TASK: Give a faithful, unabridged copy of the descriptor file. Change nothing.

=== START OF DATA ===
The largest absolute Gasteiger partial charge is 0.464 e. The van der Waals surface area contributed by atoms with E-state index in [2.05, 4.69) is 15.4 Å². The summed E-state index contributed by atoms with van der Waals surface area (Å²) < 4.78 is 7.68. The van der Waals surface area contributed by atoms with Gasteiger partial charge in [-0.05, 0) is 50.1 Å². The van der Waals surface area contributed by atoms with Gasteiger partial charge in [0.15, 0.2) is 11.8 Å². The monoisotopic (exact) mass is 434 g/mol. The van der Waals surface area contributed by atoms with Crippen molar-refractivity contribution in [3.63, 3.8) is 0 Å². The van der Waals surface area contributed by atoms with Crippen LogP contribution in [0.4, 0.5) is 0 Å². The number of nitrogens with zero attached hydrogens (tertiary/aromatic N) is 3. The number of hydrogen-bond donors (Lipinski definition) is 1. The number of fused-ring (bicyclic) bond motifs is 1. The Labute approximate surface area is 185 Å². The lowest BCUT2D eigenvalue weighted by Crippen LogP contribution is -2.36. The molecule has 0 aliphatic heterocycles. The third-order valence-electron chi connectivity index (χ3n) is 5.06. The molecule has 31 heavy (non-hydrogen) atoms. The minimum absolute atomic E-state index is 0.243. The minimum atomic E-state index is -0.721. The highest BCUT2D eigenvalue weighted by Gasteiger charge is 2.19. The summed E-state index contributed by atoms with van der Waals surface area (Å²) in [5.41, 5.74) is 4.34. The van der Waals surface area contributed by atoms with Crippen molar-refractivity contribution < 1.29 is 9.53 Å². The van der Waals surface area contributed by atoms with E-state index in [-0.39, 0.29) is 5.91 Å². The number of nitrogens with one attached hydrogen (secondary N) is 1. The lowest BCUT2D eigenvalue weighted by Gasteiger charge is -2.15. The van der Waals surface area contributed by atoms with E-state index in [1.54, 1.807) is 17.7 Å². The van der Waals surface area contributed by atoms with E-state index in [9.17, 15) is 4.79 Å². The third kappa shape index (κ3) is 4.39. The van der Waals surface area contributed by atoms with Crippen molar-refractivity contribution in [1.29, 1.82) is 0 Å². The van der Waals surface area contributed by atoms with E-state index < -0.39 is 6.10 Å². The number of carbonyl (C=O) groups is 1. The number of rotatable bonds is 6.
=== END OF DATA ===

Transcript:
The largest absolute Gasteiger partial charge is 0.464 e. The van der Waals surface area contributed by atoms with E-state index in [2.05, 4.69) is 15.4 Å². The summed E-state index contributed by atoms with van der Waals surface area (Å²) < 4.78 is 7.68. The van der Waals surface area contributed by atoms with Gasteiger partial charge in [-0.05, 0) is 50.1 Å². The van der Waals surface area contributed by atoms with Gasteiger partial charge in [0.15, 0.2) is 11.8 Å². The monoisotopic (exact) mass is 434 g/mol. The van der Waals surface area contributed by atoms with Crippen molar-refractivity contribution in [3.63, 3.8) is 0 Å². The van der Waals surface area contributed by atoms with Crippen LogP contribution in [0.4, 0.5) is 0 Å². The number of nitrogens with zero attached hydrogens (tertiary/aromatic N) is 3. The number of hydrogen-bond donors (Lipinski definition) is 1. The number of fused-ring (bicyclic) bond motifs is 1. The Labute approximate surface area is 185 Å². The lowest BCUT2D eigenvalue weighted by Crippen LogP contribution is -2.36. The molecule has 0 aliphatic heterocycles. The third-order valence-electron chi connectivity index (χ3n) is 5.06. The molecule has 31 heavy (non-hydrogen) atoms. The minimum absolute atomic E-state index is 0.243. The minimum atomic E-state index is -0.721. The highest BCUT2D eigenvalue weighted by Gasteiger charge is 2.19. The summed E-state index contributed by atoms with van der Waals surface area (Å²) in [5.41, 5.74) is 4.34. The van der Waals surface area contributed by atoms with Crippen molar-refractivity contribution < 1.29 is 9.53 Å². The van der Waals surface area contributed by atoms with E-state index in [-0.39, 0.29) is 5.91 Å². The number of nitrogens with one attached hydrogen (secondary N) is 1. The lowest BCUT2D eigenvalue weighted by Gasteiger charge is -2.15. The van der Waals surface area contributed by atoms with E-state index in [1.54, 1.807) is 17.7 Å². The van der Waals surface area contributed by atoms with E-state index in [9.17, 15) is 4.79 Å². The third kappa shape index (κ3) is 4.39. The van der Waals surface area contributed by atoms with Crippen molar-refractivity contribution in [1.29, 1.82) is 0 Å². The van der Waals surface area contributed by atoms with E-state index < -0.39 is 6.10 Å². The number of carbonyl (C=O) groups is 1. The number of rotatable bonds is 6.